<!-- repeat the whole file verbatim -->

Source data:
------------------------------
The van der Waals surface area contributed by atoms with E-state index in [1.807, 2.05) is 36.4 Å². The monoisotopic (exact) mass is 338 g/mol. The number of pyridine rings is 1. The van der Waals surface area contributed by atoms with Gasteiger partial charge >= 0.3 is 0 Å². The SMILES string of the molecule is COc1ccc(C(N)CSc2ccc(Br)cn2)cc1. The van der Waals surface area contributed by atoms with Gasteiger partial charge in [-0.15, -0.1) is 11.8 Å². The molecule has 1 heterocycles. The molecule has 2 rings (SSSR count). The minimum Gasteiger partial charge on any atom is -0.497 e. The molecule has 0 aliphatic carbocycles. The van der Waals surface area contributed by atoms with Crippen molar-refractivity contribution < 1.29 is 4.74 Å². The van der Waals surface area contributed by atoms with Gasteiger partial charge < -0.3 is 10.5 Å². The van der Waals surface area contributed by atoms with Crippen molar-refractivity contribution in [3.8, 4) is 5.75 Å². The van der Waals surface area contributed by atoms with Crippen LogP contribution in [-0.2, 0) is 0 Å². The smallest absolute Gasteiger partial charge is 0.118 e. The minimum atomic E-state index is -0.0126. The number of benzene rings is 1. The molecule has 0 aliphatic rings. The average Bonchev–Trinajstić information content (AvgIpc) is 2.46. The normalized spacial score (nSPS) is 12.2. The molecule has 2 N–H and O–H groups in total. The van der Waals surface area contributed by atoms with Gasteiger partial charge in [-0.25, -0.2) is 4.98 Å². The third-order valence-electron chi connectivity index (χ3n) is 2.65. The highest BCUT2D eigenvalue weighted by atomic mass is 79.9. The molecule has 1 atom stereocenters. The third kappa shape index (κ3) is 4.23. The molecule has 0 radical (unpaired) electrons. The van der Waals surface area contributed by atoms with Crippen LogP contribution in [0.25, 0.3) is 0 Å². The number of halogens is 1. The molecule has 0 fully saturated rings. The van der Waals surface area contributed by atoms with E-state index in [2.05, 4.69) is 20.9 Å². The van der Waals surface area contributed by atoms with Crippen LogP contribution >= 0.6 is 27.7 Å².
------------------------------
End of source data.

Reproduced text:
The van der Waals surface area contributed by atoms with E-state index in [1.807, 2.05) is 36.4 Å². The monoisotopic (exact) mass is 338 g/mol. The number of pyridine rings is 1. The van der Waals surface area contributed by atoms with Gasteiger partial charge >= 0.3 is 0 Å². The SMILES string of the molecule is COc1ccc(C(N)CSc2ccc(Br)cn2)cc1. The van der Waals surface area contributed by atoms with Gasteiger partial charge in [-0.15, -0.1) is 11.8 Å². The molecule has 1 heterocycles. The molecule has 2 rings (SSSR count). The minimum Gasteiger partial charge on any atom is -0.497 e. The molecule has 0 aliphatic carbocycles. The van der Waals surface area contributed by atoms with Crippen molar-refractivity contribution < 1.29 is 4.74 Å². The van der Waals surface area contributed by atoms with Gasteiger partial charge < -0.3 is 10.5 Å². The van der Waals surface area contributed by atoms with Crippen molar-refractivity contribution in [3.8, 4) is 5.75 Å². The van der Waals surface area contributed by atoms with Crippen LogP contribution in [-0.2, 0) is 0 Å². The smallest absolute Gasteiger partial charge is 0.118 e. The minimum atomic E-state index is -0.0126. The number of benzene rings is 1. The molecule has 0 aliphatic rings. The average Bonchev–Trinajstić information content (AvgIpc) is 2.46. The normalized spacial score (nSPS) is 12.2. The molecule has 2 N–H and O–H groups in total. The van der Waals surface area contributed by atoms with Gasteiger partial charge in [-0.25, -0.2) is 4.98 Å². The third-order valence-electron chi connectivity index (χ3n) is 2.65. The highest BCUT2D eigenvalue weighted by atomic mass is 79.9. The molecule has 1 atom stereocenters. The third kappa shape index (κ3) is 4.23. The molecule has 0 radical (unpaired) electrons. The van der Waals surface area contributed by atoms with Crippen LogP contribution in [0.25, 0.3) is 0 Å². The number of halogens is 1. The molecule has 0 fully saturated rings. The van der Waals surface area contributed by atoms with E-state index in [2.05, 4.69) is 20.9 Å². The van der Waals surface area contributed by atoms with Crippen LogP contribution >= 0.6 is 27.7 Å².